By Stacy Brown
The House voted on earlier this month to table a resolution by Texas Rep. Al Green to impeach President Donald Trump.
A majority of Democrats joined Republicans in voting to table Green’s measure, which the outspoken representative based on Trump’s recent racist remarks against four freshmen congresswomen of color. The vote was 332-95, with 137 Democrats siding with 194 Republicans.
Ninety-five Democrats — who had previously called for Trump’s impeachment or an inquiry — voted against the move to table the measure, and in doing so, are keeping their options open. ABC News reported that notable progressives, including Chairmen Jerry Nadler of the Judiciary Committee and Jim McGovern of the Rules Committee, voted “no” against the effort, along with members of the Congressional Black Caucus and Hispanic Caucus, some of the strongest voices for impeachment in Congress.
“It’s time to step up and do something about this president,” Green said, echoing comments he’d made a year ago to reporters and publishers of the Black Press of America.
Earlier, Green introduced articles of impeachment in the form of a privileged resolution that required the House to take up the measure within two legislative days.
However, House Speaker Nancy Pelosi and a majority of Democrats have opposed impeachment because they said the Republican-led Senate would never convict Trump. They also fear that a failed conviction in the Senate would only help Trump’s re-election campaign, something several experts agree with.
“At this point in time, impeachment is a terrible idea and could potentially play into Trump’s own narrative,” said David Pring-Mill, a consultant to startups and political causes.
“Victimizers sometimes play the role of the victim in order to justify their own abusive behavior, reframe perceptions, establish false equivalence, energize advantageous divisions, and intensify or gain support,” Pring-Mill said.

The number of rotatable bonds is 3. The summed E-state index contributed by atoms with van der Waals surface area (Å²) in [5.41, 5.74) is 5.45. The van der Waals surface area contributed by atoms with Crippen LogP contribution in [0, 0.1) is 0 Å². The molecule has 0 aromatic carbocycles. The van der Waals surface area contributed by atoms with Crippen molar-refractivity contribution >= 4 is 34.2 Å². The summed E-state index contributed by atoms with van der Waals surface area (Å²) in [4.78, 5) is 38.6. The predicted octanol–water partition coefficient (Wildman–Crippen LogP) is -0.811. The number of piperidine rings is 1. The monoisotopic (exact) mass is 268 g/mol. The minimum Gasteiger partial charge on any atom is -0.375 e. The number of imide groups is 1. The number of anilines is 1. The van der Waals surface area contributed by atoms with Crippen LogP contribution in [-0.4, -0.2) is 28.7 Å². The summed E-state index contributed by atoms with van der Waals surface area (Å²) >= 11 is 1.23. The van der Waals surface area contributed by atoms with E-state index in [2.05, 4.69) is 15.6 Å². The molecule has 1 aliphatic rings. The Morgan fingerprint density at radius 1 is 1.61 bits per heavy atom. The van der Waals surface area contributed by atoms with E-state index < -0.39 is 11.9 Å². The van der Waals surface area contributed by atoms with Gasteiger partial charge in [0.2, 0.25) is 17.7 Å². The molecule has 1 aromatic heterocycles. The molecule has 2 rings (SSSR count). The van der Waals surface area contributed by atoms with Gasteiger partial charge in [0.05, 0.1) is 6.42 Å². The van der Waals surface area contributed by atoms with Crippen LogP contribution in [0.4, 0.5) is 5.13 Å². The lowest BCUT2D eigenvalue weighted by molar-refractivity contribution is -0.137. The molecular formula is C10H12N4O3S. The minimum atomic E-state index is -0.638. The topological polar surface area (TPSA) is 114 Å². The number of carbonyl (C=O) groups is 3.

Further, any Democratic victory would ring hollow to Trump’s supporters, who would retreat further into their belief that elites have stacked the deck against them out of disregard or disdain, Pring-Mill said.
Impeachment is often spoken of for political reasons, said Matt C. Pinsker, an adjunct professor of Homeland Security and Criminal Justice at the L. Douglas Wilder School of Government and Public Affairs at Virginia Commonwealth University.
“Unlike the criminal justice system which requires a burden of proof and due process, impeachment is a political maneuver and there is no such thing as malpractice for congress,” Pinsker said.
Steven Isaac Azizi, a senior partner at Miracle Mile Law Group, said the Democratic majority is hesitant for a number of reasons to impeach the president.
“I believe the foremost reason is that congress is rejecting the idea is because of the sheer reputational damage it would instill in the international world’s eyes and another maybe the ignition of pro-Trump supporters,” Azizi said.
“These are without a doubt, the cons of any potential impeachment. On the other hand, a potential pro to a Trump impeachment would be the riddance of the rhetoric that he brings along with him,” Azizi said. “In any event, impeachment would be accompanied by severe consequences that would reverberate around the whole world,” he said.
Rep. Green told his colleagues that they should look in the mirror.
“If you did what the president has done, you would be punished. What we’ve done so far doesn’t fine him, and it does not remove him from his job,” Green said. “You would lose your jobs. The president cannot be above the law,” he said.
Unmoved, Trump doubled down on his Twitter comments about the congresswomen he offended by saying they should go back where they came from.
“If they don’t want to lover our country, if they don’t want to fight for our country, they can leave. I’ll never change on that,” Trump told reporters.
This article originally appeared in the Washington Informer.